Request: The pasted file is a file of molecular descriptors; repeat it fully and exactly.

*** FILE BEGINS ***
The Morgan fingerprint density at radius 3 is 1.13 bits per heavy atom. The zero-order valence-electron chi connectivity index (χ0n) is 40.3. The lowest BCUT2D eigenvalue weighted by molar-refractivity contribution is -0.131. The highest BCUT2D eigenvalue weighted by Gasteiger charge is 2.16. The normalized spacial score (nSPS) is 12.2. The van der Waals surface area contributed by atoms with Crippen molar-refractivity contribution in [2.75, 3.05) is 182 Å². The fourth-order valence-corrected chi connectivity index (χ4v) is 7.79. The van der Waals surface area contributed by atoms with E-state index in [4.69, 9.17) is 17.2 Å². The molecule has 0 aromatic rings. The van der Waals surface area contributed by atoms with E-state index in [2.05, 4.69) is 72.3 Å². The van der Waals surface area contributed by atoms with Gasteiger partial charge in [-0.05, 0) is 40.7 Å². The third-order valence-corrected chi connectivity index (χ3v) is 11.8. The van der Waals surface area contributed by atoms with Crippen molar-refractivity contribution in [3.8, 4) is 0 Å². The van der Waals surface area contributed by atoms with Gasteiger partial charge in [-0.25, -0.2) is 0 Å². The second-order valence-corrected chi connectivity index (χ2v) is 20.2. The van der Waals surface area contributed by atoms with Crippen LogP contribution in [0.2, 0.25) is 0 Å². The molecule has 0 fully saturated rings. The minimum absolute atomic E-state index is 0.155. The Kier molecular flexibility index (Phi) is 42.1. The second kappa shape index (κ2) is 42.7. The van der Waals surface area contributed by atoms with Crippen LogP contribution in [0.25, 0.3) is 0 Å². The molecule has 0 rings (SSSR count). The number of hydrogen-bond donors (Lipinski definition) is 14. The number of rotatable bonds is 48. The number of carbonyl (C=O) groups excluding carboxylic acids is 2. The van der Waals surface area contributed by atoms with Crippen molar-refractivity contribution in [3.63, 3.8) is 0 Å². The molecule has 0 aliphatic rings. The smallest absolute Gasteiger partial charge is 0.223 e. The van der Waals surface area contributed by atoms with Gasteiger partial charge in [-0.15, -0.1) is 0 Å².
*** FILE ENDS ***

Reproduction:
The Morgan fingerprint density at radius 3 is 1.13 bits per heavy atom. The zero-order valence-electron chi connectivity index (χ0n) is 40.3. The lowest BCUT2D eigenvalue weighted by molar-refractivity contribution is -0.131. The highest BCUT2D eigenvalue weighted by Gasteiger charge is 2.16. The normalized spacial score (nSPS) is 12.2. The van der Waals surface area contributed by atoms with Crippen molar-refractivity contribution in [2.75, 3.05) is 182 Å². The fourth-order valence-corrected chi connectivity index (χ4v) is 7.79. The van der Waals surface area contributed by atoms with E-state index in [4.69, 9.17) is 17.2 Å². The molecule has 0 aromatic rings. The van der Waals surface area contributed by atoms with E-state index in [2.05, 4.69) is 72.3 Å². The van der Waals surface area contributed by atoms with Gasteiger partial charge in [-0.05, 0) is 40.7 Å². The third-order valence-corrected chi connectivity index (χ3v) is 11.8. The van der Waals surface area contributed by atoms with Crippen molar-refractivity contribution in [3.8, 4) is 0 Å². The van der Waals surface area contributed by atoms with Gasteiger partial charge in [-0.25, -0.2) is 0 Å². The second-order valence-corrected chi connectivity index (χ2v) is 20.2. The van der Waals surface area contributed by atoms with Crippen LogP contribution in [0.2, 0.25) is 0 Å². The molecule has 0 fully saturated rings. The minimum absolute atomic E-state index is 0.155. The Kier molecular flexibility index (Phi) is 42.1. The second kappa shape index (κ2) is 42.7. The van der Waals surface area contributed by atoms with Crippen LogP contribution in [0.25, 0.3) is 0 Å². The molecule has 0 rings (SSSR count). The number of hydrogen-bond donors (Lipinski definition) is 14. The number of rotatable bonds is 48. The number of carbonyl (C=O) groups excluding carboxylic acids is 2. The van der Waals surface area contributed by atoms with Crippen molar-refractivity contribution in [3.63, 3.8) is 0 Å². The molecule has 0 aliphatic rings. The smallest absolute Gasteiger partial charge is 0.223 e. The van der Waals surface area contributed by atoms with Gasteiger partial charge in [-0.15, -0.1) is 0 Å².